The appointment of a member of the Minuteman Civil Defense Corps (MCDC) to the Board of Parks & Recreation of Kansas City, Mo., has created a political firestorm for Mayor Mark Funkhouser.
Mark Funkhouser won election as mayor of Kansas City, Mo., last May. One month later, he was embroiled in a controversy about immigration and racism that alienated many of his liberal supporters.
The appointment of a member of the Minuteman Civil Defense Corps (MCDC) to the Board of Parks & Recreation of Kansas City, Mo., has created a political firestorm for Mayor Mark Funkhouser. Elected to office just last May, Funkhouser, considered a liberal on social issues, now appears to have alienated many of those who supported the former city auditor's run for office.
The brouhaha began in June, when Funkhouser appointed Frances Semler, a 73-year-old grandmother who was until then a political unknown, to the parks board. Not long after the appointment, news emerged of Semler's membership in MCDC, listed by the Southern Poverty Law Center as a "nativist extremist" group.
In the coming weeks, numerous critics assailed Funkhouser over Semler's appointment. Nine of 12 City Council members voted for a resolution asking him to oust Semler. And Semler offered to resign. But Funkhouser hunkered down, refusing to drop Semler even as he told The Associated Press that he was a member of the NAACP and "a longtime supporter of civil rights and diversity."
The MCDC is led by Chris Simcox, a man who in a 2003 speech to the California Coalition for Immigration Reform hate group warned that "the Mexican army is driving American vehicles — but carrying Chinese weapons. I have personally seen what I can only believe to be Chinese troops."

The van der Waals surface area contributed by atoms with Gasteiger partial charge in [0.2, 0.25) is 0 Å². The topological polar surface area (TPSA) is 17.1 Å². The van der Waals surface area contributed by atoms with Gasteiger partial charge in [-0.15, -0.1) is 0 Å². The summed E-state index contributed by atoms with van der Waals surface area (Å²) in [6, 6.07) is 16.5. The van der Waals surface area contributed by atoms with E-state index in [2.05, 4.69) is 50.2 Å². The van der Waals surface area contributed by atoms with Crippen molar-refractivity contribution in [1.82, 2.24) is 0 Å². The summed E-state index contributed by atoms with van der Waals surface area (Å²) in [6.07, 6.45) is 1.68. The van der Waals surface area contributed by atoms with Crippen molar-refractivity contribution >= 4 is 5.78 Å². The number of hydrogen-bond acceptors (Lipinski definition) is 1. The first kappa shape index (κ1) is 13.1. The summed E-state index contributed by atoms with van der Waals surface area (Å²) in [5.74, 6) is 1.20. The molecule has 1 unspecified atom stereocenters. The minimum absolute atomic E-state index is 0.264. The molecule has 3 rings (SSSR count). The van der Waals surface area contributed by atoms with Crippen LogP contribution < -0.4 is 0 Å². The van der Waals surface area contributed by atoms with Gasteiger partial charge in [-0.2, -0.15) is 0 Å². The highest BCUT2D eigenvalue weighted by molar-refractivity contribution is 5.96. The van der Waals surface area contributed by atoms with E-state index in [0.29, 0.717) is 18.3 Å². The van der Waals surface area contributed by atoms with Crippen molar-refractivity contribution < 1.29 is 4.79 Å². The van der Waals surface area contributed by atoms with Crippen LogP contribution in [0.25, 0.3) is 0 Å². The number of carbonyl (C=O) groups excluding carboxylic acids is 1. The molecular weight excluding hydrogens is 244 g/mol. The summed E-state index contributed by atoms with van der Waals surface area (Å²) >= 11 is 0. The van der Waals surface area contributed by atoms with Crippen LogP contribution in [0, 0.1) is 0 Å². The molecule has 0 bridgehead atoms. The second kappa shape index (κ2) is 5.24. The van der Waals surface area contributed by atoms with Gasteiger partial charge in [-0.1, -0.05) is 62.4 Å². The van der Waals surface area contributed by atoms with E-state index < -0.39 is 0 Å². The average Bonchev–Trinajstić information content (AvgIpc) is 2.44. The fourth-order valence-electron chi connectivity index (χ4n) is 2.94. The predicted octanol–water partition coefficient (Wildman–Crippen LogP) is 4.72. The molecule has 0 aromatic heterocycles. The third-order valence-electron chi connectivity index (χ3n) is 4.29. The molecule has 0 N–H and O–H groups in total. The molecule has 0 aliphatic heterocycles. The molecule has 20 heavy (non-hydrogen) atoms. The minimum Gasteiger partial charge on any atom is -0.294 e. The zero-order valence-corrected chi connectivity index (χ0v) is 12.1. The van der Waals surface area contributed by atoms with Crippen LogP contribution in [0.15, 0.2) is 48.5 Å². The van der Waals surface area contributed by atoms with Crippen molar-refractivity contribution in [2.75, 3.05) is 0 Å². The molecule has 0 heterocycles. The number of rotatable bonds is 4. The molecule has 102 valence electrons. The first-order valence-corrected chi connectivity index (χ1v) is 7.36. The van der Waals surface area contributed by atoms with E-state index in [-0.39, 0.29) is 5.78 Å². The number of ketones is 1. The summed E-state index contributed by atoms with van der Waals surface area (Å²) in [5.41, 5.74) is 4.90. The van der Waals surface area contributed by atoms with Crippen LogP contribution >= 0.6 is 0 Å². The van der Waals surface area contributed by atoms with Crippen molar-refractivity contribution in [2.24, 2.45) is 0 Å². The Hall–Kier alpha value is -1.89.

That same year, in an interview with the Intelligence Report, Simcox said undocumented immigrants "don't come here to work. They come here to rob and deal drugs." He said he left Los Angeles because Latino immigrants were wrecking the city. "Oh, Jesus, it is unbelievable," he said. "I mean, we need the National Guard to clean out all our cities and round them up. They are hard-core criminals. They have no problem slitting your throat and taking your money or selling drugs to your kids or raping your daughters and they are evil people."
Semler, who didn't tell the mayor about her MCDC membership before the appointment, says she joined the group "because our government seemed to be consciously neglecting the enforcement of immigration laws." Semler gave two speeches to a Kansas MCDC affiliate formed in 2006. In them, she urged newcomers to read State of Emergency: The Third World Invasion and Conquest of America, a book written by white nationalist Pat Buchanan.
As the controversy heated up over the summer, a Latino civil rights group, the National Council of La Raza, threatened to move its 2009 annual conference from Kansas City — spurring Simcox to declare that he would move his February 2008 MCDC conference to the city. In late October, La Raza carried out its threat, voting to move its convention, and the NAACP was considering following suit. The two conventions had been expected to bring some $14 million into the city.